New Century very quickly got these primed-to-explode loans off its books — after all, it was not a bank, but rather a “mortgage finance company.” Brokers handled the individual loans, and New Century gave them a cut of all the fees embedded in the mortgages they sold. Appraisers hired by New Century checked the value of homes that served as collateral. Then, in April 2001, the completed bundle of loans was handed over to Salomon Brothers. By September, NCHET was dressed up for market with its own investor prospectus, ready to start borrowing money. A company called Ocwen was appointed as “servicer” and, in return for fees, would collect money from the thirty-five hundred borrowers (and chase the deadbeats), while U.S. Bancorp was named “trustee” to look after the internal cash plumbing system on behalf of investors. The final step was to bring in Standard & Poor's and Fitch to provide ratings for the slices of debt that NCHET sold in the market. There was plenty to preoccupy the ratings agencies: they would crunch the actuarial math to show that mortgages in California, Texas, and Florida might diversify each other, as well as demonstrate how good New Century was at appraising houses and how good Ocwen was at servicing subprime borrowers. Branded with a single-A stamp, the $13 million slice of NCHET was paraded on the market and ended up in UBS's North Street 4 deal.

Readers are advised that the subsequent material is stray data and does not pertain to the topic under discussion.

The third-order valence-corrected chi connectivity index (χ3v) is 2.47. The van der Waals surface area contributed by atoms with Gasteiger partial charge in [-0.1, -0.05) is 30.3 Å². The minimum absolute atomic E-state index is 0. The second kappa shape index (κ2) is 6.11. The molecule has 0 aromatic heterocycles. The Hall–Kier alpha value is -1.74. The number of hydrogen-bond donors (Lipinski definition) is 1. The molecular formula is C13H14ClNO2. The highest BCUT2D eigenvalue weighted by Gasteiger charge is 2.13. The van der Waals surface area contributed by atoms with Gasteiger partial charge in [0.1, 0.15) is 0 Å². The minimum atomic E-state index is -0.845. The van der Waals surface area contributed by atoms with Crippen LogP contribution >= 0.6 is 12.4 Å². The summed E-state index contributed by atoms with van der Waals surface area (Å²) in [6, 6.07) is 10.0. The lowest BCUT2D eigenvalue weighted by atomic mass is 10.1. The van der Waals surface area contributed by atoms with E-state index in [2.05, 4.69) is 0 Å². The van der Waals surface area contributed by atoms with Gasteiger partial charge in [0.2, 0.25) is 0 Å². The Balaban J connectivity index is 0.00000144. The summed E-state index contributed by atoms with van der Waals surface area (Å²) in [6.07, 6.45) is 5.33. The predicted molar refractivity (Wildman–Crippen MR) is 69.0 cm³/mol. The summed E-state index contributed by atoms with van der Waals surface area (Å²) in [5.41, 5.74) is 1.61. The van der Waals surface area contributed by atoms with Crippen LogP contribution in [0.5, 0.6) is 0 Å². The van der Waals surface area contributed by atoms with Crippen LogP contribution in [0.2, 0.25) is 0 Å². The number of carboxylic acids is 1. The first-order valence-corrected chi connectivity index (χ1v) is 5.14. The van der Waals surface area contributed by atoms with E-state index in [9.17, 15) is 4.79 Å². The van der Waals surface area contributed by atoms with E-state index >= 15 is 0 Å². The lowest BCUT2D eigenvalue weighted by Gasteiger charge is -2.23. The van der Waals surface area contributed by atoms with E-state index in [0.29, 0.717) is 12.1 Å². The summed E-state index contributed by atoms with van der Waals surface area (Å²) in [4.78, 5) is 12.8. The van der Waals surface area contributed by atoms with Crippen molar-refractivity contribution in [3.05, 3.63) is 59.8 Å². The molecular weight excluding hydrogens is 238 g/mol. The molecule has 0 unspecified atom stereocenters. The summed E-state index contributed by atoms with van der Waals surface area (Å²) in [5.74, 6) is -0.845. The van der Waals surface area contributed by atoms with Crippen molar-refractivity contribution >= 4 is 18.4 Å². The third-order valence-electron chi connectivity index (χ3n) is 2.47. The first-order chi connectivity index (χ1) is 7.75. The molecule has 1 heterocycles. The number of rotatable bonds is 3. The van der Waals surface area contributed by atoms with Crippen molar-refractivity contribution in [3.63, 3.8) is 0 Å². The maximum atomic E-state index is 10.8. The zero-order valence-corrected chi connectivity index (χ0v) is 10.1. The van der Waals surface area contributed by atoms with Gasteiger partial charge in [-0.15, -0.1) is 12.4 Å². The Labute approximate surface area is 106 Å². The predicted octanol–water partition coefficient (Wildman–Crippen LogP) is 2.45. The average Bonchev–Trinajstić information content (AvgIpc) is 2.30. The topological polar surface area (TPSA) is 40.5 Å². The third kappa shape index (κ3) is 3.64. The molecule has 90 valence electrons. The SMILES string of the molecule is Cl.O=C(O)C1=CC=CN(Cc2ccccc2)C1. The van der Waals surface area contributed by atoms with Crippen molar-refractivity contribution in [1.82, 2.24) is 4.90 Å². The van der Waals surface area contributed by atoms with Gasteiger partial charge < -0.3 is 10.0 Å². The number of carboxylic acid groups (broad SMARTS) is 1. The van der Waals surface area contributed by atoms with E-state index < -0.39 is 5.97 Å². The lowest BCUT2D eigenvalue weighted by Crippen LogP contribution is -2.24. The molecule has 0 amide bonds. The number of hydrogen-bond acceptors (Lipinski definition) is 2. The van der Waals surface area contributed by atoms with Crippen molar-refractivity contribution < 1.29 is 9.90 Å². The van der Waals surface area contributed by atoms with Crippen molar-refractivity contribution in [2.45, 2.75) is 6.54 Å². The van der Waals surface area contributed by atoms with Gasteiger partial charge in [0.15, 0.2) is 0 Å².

The long chain of specialists — mortgage brokers, New Century, Salomon Brothers, Ocwen, U.S. Bancorp, UBS, Standard & Poor's, and Fitch — that helped transfer excess capital out of Schleswig-Holstein into the California economy was, advocates claimed, the market working at its best. The expertise of all those specialists ensured that people in California could buy houses they never could have afforded in the past.

 It ensured that LB Kiel's processed dinner, although full of unfamiliar ingredients, was safe to eat.

That said, North Street 4 was not particularly nourishing for the Germans, because the risk-processing specialists had already taken much of the “nutrition” out of it. On the $500 million investment LB Kiel made, Karl and his traders would enjoy the profits of trading $3 billion worth of bonds for up to fifteen years. In return, UBS was required to pay LB Kiel just $6 million per year as a return on its investment. Put another way, LB Kiel was paying a hefty “rent” in return for its heavily processed exposure to the U.S. consumer.

A rent-seeking opportunity like that was not going to be enjoyed by UBS alone. Wall Street was already looking for ways to crank that money machine up to the limit.